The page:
Comment by Mohammad Al-Bahar

CAIRO, Sept 15 – Stalwart of the oriental classic singing, Umm Kalthoum, has remained alive years after her demise and that is through her museum on the Nile, where recorded echoes of her mesmerizing voice sound more dazzling, as they mingle with the rustling ripples of the river waters.

Dr. Nahla Mattar, the museum curator, said that the museum, located in Al-Roda district in southern Cairo, witnesses presentation of at least one of her songs, recorded or sung by gifted amateur singers, every month.

The museum management plays host to famous musicians, such as the maestro Salim Sahab, to lecture about the songs, their meanings and history of composing them.

Attendees are also entertained with unique pictures of the late classic singer and costumes she used to wear at her soirees at theatres full packed with her fans.

“Umm Kalthoum gallery is a platform that narrates story and history of one of the stalwarts of the Arab and Egyptian art,” Dr. Mattar said, indicating that the decoration, the location and the nearby panorama of the Nile contribute to re-creating the dazzling atmosphere the great singer used to furnish her audience with.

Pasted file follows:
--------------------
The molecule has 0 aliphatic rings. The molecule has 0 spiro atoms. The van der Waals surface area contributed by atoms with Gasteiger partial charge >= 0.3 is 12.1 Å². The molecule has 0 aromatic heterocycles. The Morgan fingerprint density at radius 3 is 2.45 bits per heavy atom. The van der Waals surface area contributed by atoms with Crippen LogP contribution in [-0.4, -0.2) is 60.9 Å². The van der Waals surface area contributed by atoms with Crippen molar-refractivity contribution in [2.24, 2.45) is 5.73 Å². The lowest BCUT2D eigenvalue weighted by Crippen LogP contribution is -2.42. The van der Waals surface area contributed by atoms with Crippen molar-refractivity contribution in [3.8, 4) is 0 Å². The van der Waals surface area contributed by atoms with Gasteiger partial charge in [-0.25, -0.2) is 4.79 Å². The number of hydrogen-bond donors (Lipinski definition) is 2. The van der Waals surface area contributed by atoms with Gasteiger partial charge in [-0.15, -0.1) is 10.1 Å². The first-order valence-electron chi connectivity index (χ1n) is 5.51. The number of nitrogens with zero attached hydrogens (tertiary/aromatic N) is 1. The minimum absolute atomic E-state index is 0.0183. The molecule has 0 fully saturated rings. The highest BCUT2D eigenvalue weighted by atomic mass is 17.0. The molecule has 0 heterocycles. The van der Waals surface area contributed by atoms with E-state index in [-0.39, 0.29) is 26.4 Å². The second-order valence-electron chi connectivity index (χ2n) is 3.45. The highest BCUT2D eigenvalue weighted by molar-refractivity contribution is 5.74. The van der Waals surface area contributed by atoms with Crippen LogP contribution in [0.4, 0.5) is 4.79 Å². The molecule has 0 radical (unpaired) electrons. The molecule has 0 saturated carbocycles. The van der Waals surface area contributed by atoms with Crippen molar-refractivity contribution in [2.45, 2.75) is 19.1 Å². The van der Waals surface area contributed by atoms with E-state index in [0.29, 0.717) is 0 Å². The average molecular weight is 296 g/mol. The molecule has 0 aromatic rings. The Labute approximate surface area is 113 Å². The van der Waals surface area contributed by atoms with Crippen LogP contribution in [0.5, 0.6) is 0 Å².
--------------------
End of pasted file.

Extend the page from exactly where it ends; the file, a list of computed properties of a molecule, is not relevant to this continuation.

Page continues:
Ahmad Mamdouh, in charge of public relations’ affairs at the museum, told KUNA that some of the displayed pictures show Umm Kalthoum with the late leaders, namely Jamal Abdul Nasser and Anwar Al-Sadat, indicating her close ties during her times with the top decision-makers. She appears in some of the pictures in her village, Temai Al-Zhaira, during her childhood.

Moreover, the museum provides some of her films, that had been produced since 1935 — such as “wedad,” “nashid al-amal,” “dananeer,” and “aida.” It also keeps original scripts of her songs’ lyrics, like “etna umri” and “laylat hob.” An archive, containing books and clippings of what the press had written about Umm Kalthoum, is also kept.

Umm Kalthoum was widely famous of her powerful voice, marathon singing and strong effect on the audience. The Arab media continue to broadcast her recorded songs till today — favored particularly by seniors.